As I meditated on this, I realized that I wasn’t taking joy in each moment while I was doing those chores. I wasn’t practicing what I preach in my books, and what I was taught, which is to think about everything you do, no matter how repetitive or menial. Find the structure in the task. Think about how you can do it better. Be aware of the elements of science and nature that come together to enable you to accomplish the task. And take joy in it.
If my mind wasn’t elsewhere, if that wasn’t the problem, then why wasn’t I addressing my chores in this way and taking joy. As my mind explored this phenomenon, I discovered several types of situations to which I react differently.
When I was out in nature, whether it’s just on my property or elsewhere, I did take joy in each moment. I am very aware of the air, the sun (or moon), the light, the wind, the colors of vegetation, the subtlety of the variation in cloud cover.
Before going further I clarified what is joy. Joy is a label, like all others, I said. The dictionary defines joy as great or extraordinary delight, keen pleasure, elation. That is clearly not a Buddhist definition of joy. If I think of the moments when I experience what I would call joy, I would define the feeling as a lightness of spirit, feeling nurtured, experiencing something that brings a smile to my face ... whether it’s the beauty of nature, watching a small child, listening to a good piece of music, crawling into bed, or the companionship of a friend. I understand now that a better word for this experience would be happiness, not joy.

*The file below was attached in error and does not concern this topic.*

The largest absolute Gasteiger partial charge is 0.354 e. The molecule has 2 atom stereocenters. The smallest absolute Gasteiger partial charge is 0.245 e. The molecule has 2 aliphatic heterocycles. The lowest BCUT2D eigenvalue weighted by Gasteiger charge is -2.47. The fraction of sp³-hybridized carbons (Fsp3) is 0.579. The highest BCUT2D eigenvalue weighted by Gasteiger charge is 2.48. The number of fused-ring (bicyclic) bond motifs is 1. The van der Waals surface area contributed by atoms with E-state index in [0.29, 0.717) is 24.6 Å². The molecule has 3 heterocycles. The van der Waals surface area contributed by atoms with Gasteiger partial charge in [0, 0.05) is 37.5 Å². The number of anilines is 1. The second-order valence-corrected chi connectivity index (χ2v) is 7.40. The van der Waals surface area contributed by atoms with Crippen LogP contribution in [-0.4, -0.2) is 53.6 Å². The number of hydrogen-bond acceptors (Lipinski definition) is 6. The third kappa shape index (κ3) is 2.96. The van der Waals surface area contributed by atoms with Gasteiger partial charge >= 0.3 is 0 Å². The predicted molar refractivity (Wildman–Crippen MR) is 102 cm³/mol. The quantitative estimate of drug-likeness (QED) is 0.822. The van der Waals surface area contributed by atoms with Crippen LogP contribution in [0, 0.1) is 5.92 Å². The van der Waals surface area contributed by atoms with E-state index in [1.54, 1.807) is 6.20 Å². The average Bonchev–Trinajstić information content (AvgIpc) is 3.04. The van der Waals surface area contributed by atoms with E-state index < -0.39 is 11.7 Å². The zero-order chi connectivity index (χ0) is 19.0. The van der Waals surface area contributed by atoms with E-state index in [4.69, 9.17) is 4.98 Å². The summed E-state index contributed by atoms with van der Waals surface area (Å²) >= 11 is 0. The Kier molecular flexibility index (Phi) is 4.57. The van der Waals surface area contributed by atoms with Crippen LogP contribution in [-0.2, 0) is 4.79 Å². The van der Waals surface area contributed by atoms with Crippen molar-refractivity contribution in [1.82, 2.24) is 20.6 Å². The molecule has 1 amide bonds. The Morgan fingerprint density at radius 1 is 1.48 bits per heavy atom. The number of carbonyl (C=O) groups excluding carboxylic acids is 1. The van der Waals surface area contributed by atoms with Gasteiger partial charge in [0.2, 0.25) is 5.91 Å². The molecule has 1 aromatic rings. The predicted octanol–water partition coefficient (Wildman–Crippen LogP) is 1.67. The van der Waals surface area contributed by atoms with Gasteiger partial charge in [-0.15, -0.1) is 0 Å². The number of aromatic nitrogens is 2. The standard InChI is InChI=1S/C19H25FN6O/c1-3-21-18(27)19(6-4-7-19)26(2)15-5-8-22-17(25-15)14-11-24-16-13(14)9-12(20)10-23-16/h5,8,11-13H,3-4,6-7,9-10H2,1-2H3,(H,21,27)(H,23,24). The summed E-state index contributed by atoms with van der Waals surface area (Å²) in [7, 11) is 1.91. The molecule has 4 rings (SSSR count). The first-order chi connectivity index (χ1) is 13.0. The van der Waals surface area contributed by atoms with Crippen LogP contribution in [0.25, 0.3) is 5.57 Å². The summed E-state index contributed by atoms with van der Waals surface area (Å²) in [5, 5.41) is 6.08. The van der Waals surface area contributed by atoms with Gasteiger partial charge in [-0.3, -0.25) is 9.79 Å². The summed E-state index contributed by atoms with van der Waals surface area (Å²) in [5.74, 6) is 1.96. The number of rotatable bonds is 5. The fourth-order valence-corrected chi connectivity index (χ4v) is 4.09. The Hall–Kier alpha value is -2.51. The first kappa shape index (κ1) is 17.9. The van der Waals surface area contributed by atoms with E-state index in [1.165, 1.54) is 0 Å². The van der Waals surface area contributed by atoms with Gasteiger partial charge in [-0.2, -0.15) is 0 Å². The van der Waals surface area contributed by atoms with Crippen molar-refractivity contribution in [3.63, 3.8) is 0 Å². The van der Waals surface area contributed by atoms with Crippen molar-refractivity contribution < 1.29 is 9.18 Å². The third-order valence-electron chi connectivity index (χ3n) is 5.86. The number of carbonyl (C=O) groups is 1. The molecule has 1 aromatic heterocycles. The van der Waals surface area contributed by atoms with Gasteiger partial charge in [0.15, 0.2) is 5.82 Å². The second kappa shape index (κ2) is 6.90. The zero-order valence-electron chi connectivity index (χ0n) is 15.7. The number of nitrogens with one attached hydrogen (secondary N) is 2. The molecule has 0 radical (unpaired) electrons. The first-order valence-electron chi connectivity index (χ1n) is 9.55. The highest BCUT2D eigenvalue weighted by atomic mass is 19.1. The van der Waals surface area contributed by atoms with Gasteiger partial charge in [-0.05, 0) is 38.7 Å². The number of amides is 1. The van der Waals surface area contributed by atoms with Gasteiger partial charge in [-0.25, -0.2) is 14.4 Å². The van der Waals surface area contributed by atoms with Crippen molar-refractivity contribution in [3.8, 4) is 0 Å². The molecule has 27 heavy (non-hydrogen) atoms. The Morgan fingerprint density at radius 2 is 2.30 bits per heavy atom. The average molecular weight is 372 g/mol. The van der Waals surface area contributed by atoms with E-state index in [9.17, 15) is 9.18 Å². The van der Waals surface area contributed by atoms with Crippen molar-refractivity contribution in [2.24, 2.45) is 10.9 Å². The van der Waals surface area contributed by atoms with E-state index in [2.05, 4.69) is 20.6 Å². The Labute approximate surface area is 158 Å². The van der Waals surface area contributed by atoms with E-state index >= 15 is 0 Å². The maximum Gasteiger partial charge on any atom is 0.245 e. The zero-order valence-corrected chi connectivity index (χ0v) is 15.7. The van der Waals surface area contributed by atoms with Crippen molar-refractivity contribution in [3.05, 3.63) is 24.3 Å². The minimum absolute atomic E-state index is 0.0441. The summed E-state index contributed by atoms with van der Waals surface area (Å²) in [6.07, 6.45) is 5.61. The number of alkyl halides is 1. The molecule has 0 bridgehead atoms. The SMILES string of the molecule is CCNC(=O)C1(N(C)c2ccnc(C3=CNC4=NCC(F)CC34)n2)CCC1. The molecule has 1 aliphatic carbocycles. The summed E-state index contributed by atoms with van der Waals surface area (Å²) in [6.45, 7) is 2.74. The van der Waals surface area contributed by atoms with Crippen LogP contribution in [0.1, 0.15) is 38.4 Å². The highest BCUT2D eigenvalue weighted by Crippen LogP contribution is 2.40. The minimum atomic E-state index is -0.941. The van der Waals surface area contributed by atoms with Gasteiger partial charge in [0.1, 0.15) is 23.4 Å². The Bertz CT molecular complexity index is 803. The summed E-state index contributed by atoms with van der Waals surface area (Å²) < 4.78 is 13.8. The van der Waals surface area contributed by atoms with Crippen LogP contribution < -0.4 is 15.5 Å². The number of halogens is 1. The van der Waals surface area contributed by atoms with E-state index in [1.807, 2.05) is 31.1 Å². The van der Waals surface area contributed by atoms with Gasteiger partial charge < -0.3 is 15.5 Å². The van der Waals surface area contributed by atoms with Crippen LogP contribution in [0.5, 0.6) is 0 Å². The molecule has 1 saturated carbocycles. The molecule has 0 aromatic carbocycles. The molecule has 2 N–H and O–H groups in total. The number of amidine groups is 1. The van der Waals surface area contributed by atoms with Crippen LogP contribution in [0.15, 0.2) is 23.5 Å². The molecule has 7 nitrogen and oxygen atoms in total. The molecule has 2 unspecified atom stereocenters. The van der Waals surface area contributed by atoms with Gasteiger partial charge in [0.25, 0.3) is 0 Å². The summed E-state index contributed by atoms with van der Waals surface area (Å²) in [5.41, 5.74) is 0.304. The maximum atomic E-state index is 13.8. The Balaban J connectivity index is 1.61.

When I was out and about, however, whether it’s driving through towns or taking New Jersey Transit through the NYC to Trenton corridor, I did not take joy in each moment. I was present, but I did not feel joy or happiness. Instead, as a result of my mindfulness and awareness I felt sorrow at what man has done to nature and what man has done to himself through his built environment. There is usually little in these man-made landscapes that nourish the spirit and soul. Just the opposite; the landscapes are too often soul-deadening.
There’s a reason why the Chinese centuries ago developed the “science” of Feng Shui. Ones physical environment is very important to ones state of mind. It’s not a question of what one has, whether one is poor or not, lives in a very simple small space or a fancy mansion. It’s a question of how what you have is cared for and organized and the colors, fabrics, and sounds that make up your environment. And beyond your own space, it’s a question of how your neighborhood or community is cared for.
I cannot feel joy when viewing such situations, rather than sorrow or concern, because just as I find joy in another person’s joy, I feel pain in another person’s pain. As a Buddhist, one cannot have one without the other. Thus, I thought my take on the teaching I received to “take joy in each moment, in everything you do” was broader than probably intended. Taking joy in everything you do is one thing; taking joy in each moment is another. One should not feel agitated or angry ... things are the way they are ... but joy would be seeing without seeing. Joy I thought would be focusing solely on oneself and shutting out the reality of other’s lives.
But what about when I’m engaged in activities that I love to do, like write or play the piano? Without question I am invested, fully engaged in these activities. But honestly, I have to say that generally I have not taken joy in doing these things; satisfaction, yes … joy or happiness, no. Given my spiritual practice, why is this so?